The State cannot pick up a second job or have two members of the family working. It takes its revenue from the people, ostensibly for the good of the people. A tyrannical state is one that the people no longer trust and one that does not have the people's interest in mind. Raising taxes fosters resentment and mistrust among the majority of the populace and promotes for the minority's rights at the expense of the majority. A person's money is best spent at home, where they have control over it.

    If the State wants more income then its best track would be to increase revenues by attracting new business and improving the economic climate, not by financially burdening its already suffering citizens.

  7. Mr. Greenspun, Nevada does not have the lowest tax rates in the nation.

    We have one of the lowest residential tax collection per capita as a percentage of GDP.

    That is very different than lowest tax rates.

    Please learn the difference.

  8. Firstly, in order for Nevada to recover economically, the other states in the USA must be recovering to spend those tourist/traveler dollars here. We have to look at the BIG PICTURE and then focus on the smaller state picture on financial recovery. Our nation is in an economic crisis and it is SLOWLY creeping towards recovery.

    The fact of the matter lies with Nevada having over 30 years of STATE LEGISLATURE KICK THE CAN DOWN THE ROAD POLITICS, that has come to a crossroads. We must NOW deal with it. We must put the pressure upon our STATE REPRESENTATIVES TO DO THEIR JOBS!

    Balance needs to be found in creating a positive tax revenue stream that everyone can live with. For too long, the mining, gaming/resort, and big box stores, have NOT been taxed that is in parity (say the average being taxed in all the other 49 states of the USA). How hard can this be? This type of reform is a NO-BRAINER.....unless you RELY on those industries for supporting your campaigns! Come on Nevadans, let's make our Nevada State Legislators ACCOUNTABLE AND TRANSPARENT in this dialog and or conversation here.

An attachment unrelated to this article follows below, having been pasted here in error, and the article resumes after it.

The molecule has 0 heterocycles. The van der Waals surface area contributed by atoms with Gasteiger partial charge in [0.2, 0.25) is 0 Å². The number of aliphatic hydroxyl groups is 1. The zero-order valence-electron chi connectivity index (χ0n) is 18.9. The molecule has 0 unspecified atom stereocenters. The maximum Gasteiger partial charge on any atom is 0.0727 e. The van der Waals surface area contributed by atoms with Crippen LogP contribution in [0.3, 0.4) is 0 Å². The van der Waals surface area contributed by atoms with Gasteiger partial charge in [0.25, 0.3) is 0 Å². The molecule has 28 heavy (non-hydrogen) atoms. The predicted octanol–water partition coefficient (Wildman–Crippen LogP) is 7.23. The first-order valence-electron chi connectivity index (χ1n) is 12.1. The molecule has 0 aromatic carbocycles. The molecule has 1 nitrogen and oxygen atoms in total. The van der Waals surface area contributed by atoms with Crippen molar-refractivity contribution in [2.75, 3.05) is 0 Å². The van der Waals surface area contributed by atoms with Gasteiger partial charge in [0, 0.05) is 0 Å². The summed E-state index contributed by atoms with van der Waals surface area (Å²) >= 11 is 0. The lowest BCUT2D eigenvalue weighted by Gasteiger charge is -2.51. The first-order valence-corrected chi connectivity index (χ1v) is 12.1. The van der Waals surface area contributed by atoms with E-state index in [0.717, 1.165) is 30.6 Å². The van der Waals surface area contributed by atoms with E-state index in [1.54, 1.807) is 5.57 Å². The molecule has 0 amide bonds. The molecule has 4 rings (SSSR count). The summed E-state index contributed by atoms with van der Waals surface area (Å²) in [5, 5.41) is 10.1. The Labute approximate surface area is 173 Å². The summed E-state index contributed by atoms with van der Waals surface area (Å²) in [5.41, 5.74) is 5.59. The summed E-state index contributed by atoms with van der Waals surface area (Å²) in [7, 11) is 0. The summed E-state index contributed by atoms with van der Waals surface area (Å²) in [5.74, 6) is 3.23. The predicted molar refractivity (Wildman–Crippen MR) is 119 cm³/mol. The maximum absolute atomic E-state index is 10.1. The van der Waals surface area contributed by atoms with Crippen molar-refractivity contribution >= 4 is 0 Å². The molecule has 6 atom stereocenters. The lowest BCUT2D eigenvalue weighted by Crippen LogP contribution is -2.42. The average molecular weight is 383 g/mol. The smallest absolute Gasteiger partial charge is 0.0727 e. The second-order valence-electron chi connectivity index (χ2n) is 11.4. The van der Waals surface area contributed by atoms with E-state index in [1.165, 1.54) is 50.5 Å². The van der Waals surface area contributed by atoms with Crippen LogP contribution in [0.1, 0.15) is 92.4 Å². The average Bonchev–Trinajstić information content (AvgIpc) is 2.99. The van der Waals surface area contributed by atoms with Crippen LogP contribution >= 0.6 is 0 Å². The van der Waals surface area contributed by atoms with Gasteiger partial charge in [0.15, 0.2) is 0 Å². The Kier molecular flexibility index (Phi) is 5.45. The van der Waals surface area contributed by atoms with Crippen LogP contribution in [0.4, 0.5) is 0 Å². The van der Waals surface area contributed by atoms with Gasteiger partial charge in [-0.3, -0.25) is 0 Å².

BE a responsible Nevadan, contact your Nevada Representative via email, telephone, USA Mail, or by visiting their field office, and voice your concerns and expectations of them. Thank you!

  9. Mr. Greenspun,

    Why don't you save your newspaper by raising the price from free to $2 an issue?

    After all raising revenues is the only way to save a business right?

    Instead of trying to cut costs, discover more efficient ways of doing business or making people happy, why don't you raise room rates at your casinos by 29 percent.

    After all, raising rates is exactly how you save a business when people have less money to spend....

  10. Families and businesses increase their income by providing goods and services to others who PAY for them. If their goods and services were not of value nobody woud give up their money.

    Government currently doesn't have such self correcting systems in place. Once a tax is levied it never gets repealed and the people stuck paying don't have any choice but to pay.

    If you want to see the value of government services like Education, give people school vouchers and requre them to pay a small fee per child monthly.

  11. Turri:

    The platform is only a minor detail to get elected. You know that and we know that. An elected official is beholden to those who "helped" him or her get the "message" across, which later simply gets tossed along with the detritus of election.

    The true test of leadership is to find the right direction and steer the ship into that direction, whether or not that direction is popular.

  12. You know what the funny thing about all this is? A lot of you are forgetting the 2010 election altogether. Sandoval AND Reid ran on a no new taxes platform. To say that Nevadans elected Sandoval because of his no new taxes pledge is simply false.

    Also, if Nevadans preferred this all-cut no-revenue position, then why did we elect Democratic majorities in both houses of the Legislature? Simply put, Nevadans want compromise. Democrats are willing to do that, Republicans are not.